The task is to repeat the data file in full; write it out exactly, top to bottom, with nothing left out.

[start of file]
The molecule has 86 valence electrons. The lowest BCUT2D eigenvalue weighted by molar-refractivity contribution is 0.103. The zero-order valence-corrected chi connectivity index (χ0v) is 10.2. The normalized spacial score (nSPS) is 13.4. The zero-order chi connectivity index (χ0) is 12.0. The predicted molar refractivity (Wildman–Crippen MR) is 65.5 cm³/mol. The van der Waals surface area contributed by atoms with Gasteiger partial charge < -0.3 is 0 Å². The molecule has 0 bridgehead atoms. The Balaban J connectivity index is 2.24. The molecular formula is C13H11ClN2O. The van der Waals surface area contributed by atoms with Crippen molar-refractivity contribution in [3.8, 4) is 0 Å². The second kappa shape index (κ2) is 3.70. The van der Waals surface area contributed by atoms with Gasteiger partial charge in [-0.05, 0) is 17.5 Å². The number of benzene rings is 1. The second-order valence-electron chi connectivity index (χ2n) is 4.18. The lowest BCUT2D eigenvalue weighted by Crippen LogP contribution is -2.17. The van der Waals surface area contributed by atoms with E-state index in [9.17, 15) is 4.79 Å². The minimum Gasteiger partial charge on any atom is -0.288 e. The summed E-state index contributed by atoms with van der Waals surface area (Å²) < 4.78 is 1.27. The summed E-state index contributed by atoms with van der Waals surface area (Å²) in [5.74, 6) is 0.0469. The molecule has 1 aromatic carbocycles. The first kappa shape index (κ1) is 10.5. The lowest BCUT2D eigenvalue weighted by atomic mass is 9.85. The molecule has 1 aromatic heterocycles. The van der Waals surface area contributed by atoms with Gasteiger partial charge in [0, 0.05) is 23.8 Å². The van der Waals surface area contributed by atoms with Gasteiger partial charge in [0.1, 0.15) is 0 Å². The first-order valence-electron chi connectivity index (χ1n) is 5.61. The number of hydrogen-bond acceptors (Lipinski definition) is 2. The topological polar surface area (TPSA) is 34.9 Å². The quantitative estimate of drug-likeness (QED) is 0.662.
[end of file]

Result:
The molecule has 86 valence electrons. The lowest BCUT2D eigenvalue weighted by molar-refractivity contribution is 0.103. The zero-order valence-corrected chi connectivity index (χ0v) is 10.2. The normalized spacial score (nSPS) is 13.4. The zero-order chi connectivity index (χ0) is 12.0. The predicted molar refractivity (Wildman–Crippen MR) is 65.5 cm³/mol. The van der Waals surface area contributed by atoms with Gasteiger partial charge < -0.3 is 0 Å². The molecule has 0 bridgehead atoms. The Balaban J connectivity index is 2.24. The molecular formula is C13H11ClN2O. The van der Waals surface area contributed by atoms with Crippen molar-refractivity contribution in [3.8, 4) is 0 Å². The second kappa shape index (κ2) is 3.70. The van der Waals surface area contributed by atoms with Gasteiger partial charge in [-0.05, 0) is 17.5 Å². The number of benzene rings is 1. The second-order valence-electron chi connectivity index (χ2n) is 4.18. The lowest BCUT2D eigenvalue weighted by Crippen LogP contribution is -2.17. The van der Waals surface area contributed by atoms with E-state index in [9.17, 15) is 4.79 Å². The minimum Gasteiger partial charge on any atom is -0.288 e. The summed E-state index contributed by atoms with van der Waals surface area (Å²) < 4.78 is 1.27. The summed E-state index contributed by atoms with van der Waals surface area (Å²) in [5.74, 6) is 0.0469. The molecule has 1 aromatic carbocycles. The first kappa shape index (κ1) is 10.5. The lowest BCUT2D eigenvalue weighted by atomic mass is 9.85. The molecule has 1 aromatic heterocycles. The van der Waals surface area contributed by atoms with Gasteiger partial charge in [0, 0.05) is 23.8 Å². The van der Waals surface area contributed by atoms with Gasteiger partial charge in [0.1, 0.15) is 0 Å². The first-order valence-electron chi connectivity index (χ1n) is 5.61. The number of hydrogen-bond acceptors (Lipinski definition) is 2. The topological polar surface area (TPSA) is 34.9 Å². The quantitative estimate of drug-likeness (QED) is 0.662.